For this project, I decided to interview two former educators and a few of my friends, all of whom were very involved in the arts in high school. I’m taking this in a more journalistic direction supplemented with some pictures, since that’s what I’m most used to.
I’ve been asking each individual to explain what the arts mean to them and prompting them to share their personal experiences with the arts in our community. Although a few friends have yet to respond, those that I have interviewed have been incredibly helpful in giving me great information. Without further ado, here’s a little teaser…
The old wooden floorboards of the school auditorium’s stage creak beneath my feet, scuffed, riddled with remnants of gaff tape, and splattered by rogue flecks of paint. It was here that I spent so many long hours under the direction of vocal instructors and drama directors, building and striking down sets, trying on costumes, and teaching choreography, from the first read through to the final bow.
On a warm, breezy Sunday, I met with Kevin Bean, one of these former directors, and his wife Mallory, both of whom are strong advocates for the arts in our community. Over lunch at a local Panera, we sit down to discuss where Windber’s arts programs have been and where they’re going.
“My first encounter with the arts was a fun one,” he begins, “I remember reading Ben and Me in elementary school. It was about a mouse that lived in Ben Franklin’s house and told stories about what went on there and all the people he saw.” The assignment based on the reading was to put on a play. Kevin, being an enthusiastic student that spoke a lot, was cast as the mouse. “I had to write my own part and write an introduction for every single character.” Going back through the book and learning about each person gave Kevin his first experience researching characters. “It was my first exposure to theater, this concept of researching a character. I had to be imaginative. I had to think at a higher level and think, ‘what makes sense for this character?’ It gave me a reason to focus.”
This focus has carried on through his education and into his life today. When asked how the arts have shaped the way he raises his family and teaches, Kevin throws his head back and chuckles. “Oh my God,” he pauses. “So much. So much. From a theater perspective, you have to learn to observe and learn to read. And by that, I mean you need to learn to read a person. To read a person, you need some psychology. You take the information, throw in a variable, and think, ‘what would that character do?’ You start understanding human behavior.” Kevin uses these approaches in the community college classes he teaches, looking at students and where they come from at a more personal level to figure out what to do as a teacher to address them. “I’d rather go to a student’s level, find out what excites them, and engage them in that,” he says. “Then, they’re more apt to use the information in everyday life.”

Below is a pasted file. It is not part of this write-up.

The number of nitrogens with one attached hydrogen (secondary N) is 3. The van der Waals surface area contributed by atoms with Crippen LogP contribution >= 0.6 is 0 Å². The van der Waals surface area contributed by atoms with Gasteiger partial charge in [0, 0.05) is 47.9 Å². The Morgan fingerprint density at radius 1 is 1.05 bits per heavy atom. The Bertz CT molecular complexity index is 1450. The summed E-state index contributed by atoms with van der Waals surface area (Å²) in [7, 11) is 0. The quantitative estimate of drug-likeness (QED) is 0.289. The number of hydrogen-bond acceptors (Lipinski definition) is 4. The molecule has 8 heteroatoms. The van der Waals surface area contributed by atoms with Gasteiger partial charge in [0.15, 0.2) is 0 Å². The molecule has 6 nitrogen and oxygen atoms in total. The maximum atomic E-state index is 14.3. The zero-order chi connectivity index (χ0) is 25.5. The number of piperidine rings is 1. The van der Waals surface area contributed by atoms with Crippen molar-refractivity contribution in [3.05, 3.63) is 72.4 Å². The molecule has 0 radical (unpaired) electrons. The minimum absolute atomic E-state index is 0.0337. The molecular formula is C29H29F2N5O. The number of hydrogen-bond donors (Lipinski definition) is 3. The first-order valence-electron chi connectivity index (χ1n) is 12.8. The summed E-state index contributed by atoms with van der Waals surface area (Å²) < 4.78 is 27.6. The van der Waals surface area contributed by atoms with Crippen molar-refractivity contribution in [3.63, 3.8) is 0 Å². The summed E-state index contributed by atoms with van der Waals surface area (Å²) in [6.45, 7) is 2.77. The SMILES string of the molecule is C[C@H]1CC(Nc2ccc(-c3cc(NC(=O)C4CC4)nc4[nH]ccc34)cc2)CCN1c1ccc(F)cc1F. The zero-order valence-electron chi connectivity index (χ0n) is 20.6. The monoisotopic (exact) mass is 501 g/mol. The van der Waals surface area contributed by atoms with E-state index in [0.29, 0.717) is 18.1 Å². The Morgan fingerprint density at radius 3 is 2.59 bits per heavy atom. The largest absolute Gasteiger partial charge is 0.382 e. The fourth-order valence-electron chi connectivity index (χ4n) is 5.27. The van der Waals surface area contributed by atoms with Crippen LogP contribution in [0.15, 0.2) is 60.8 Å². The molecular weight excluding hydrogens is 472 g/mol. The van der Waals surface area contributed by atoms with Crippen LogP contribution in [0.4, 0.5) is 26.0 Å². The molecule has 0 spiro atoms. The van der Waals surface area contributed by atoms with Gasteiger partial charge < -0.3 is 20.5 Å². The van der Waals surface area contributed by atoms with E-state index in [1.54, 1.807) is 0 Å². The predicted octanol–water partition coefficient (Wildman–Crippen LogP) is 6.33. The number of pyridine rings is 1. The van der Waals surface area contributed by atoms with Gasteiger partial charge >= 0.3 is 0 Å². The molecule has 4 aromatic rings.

In terms of his family, he’s used the same theater training to adapt to each of his three children’s personalities. “My son likes structure. I can’t use “because I said so” on him. A lot of theater is using your poker skills, like, ‘how do I adapt to this situation fast?’” Here, he launches into a story about a theater production during which a cast member fell and busted his chin open. The other actors quickly adapted and, making up lines that fit within the show’s context, literally bandaged their fellow actor up and carried on with the show. “Life changes. You can panic and freeze up, or you can say you have an idea and take the lead.”
From here, we began to talk about his involvement in high school theater.
“I started at Windber in 2002,” he says. “I coached forensics, then theater, then retired when Aspen took over.” Aspen had been my first director when I began acting in school shows. Theater was not a large program at all when Kevin started. “We started with no money, no budget. You know that storage room upstairs?” he gestures upward with his fork, and I recall the large room on the third floor of our high school that was now packed with costumes, set pieces, and props. “I bought everything and organized it. I put up the clothing racks. I put a sense of business to show business.” In the years since, more costumes have been donated or handmade, and willing parents have committed hours to making set pieces out of wood and scrap cardboard. Now, the drama club has the funding to rent higher-quality costumes from costuming companies.